Losing Ground



I don’t like to admit it, but I am slowly failing. I know it, Mom knows it, but we don’t talk about it.

Remember I barked a few months ago that my cogs aren’t working right? I mean, I think that’s what the vet said. Cognitive dysfunction or something like that.

I get stuck in corners and can’t figure how to back up. I look left and mom turns right and I don’t have a clue where I am or where to go.

A couple nights ago I wandered off in the dark. Mom looked everywhere for me and finally found me staring at the garbage can. I was only twenty feet from the back door but I could have been on the moon. I just couldn’t find my way home.

I can’t say that I am particularly disturbed by my mental decline. It has not affected my appetite or desire for affection. I remain steadfast in my quest to follow mom wherever she goes. As long as I can trot along behind her, I am happy.

As the sharp images of past memories fade, I am left with feelings without detail. For example, I remember a time of hunger and neglect. I was afraid. But I do not recall where I lived or who owned me.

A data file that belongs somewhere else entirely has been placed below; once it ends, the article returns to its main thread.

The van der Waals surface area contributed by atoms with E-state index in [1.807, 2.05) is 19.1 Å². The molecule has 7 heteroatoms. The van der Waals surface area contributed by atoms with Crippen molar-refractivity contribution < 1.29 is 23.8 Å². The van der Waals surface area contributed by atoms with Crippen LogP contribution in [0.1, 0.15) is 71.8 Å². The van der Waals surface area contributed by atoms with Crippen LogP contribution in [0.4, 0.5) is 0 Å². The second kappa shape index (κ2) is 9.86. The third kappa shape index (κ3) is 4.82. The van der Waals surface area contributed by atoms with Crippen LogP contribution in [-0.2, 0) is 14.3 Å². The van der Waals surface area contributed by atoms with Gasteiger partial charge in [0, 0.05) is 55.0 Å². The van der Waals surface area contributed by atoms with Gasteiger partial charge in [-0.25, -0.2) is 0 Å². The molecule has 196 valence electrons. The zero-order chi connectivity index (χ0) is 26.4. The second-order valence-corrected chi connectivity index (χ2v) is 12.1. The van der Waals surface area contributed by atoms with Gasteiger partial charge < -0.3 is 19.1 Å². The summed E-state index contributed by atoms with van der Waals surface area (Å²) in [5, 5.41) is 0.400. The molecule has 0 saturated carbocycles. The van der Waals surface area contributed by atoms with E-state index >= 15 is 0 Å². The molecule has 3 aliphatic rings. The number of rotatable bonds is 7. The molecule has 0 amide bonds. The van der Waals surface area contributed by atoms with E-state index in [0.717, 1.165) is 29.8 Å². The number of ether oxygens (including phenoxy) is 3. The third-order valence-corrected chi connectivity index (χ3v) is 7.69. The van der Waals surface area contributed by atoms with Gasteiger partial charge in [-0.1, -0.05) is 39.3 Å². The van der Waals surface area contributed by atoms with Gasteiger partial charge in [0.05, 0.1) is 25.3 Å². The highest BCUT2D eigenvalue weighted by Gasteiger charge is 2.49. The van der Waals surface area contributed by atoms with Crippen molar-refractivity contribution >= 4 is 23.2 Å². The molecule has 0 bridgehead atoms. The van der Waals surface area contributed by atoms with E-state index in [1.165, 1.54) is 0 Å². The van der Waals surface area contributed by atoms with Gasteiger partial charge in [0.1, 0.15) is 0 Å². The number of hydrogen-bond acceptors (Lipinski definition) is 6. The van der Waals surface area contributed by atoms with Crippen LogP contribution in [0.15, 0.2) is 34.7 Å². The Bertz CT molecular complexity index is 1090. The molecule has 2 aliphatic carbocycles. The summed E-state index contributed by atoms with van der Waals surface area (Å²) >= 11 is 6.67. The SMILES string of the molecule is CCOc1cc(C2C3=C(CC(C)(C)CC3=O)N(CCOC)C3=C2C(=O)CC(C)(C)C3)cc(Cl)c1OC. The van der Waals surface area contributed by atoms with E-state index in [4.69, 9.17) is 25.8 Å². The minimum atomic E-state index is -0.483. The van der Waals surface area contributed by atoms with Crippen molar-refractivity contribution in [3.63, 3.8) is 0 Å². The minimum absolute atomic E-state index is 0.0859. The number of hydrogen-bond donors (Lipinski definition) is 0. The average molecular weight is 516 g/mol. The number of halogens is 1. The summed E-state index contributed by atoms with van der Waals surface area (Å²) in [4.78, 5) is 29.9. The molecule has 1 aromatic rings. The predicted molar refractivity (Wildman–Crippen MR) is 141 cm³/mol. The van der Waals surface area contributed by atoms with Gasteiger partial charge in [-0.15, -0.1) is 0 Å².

The next period is a blank space. Perhaps I was hit by a car or dumped off by people who considered me worthless. I was picked up by a stranger and taken to the animal shelter, where I was told my life would end.

I was hungry and in pain but I can’t remember where I hurt. I had lost all hope and held no expectation for a better life.

Then kindness claimed me. I was accepted into a new family with others of my kind. Some were young and frisky. One was old and fearful. I was assured I had value and would never be without a home again in this life.

Asher, Tess and Jack. Those names I can remember. Names from my past are long forgotten. I was given a new name, Nellie. It is quite elegant, don’t you think? And I have a nickname! Baby. It’s wonderful to have a nickname, even if it’s a silly name. They call me Baby because I am so much smaller than the other dogs.

How ironic to have two new names and be too deaf to hear them. And now, as my cogs dysfunction, I am lucky to remember that I am Nellie.

Perhaps in time I will lose all sense of self. But I will never forget how love feels. With my last breath I will give thanks that kindness and love came to me, however late in life. I may forget my name and the names of those around me, but I will not forget the sweet silly wonderfulness of being loved.

Forgive me, but I must quickly end this bark. The others are moving towards the sleeping room and I must follow. For once they turn the corner and I lose sight of them, I cannot find my way. I must go now, so that I may be close to those who love me.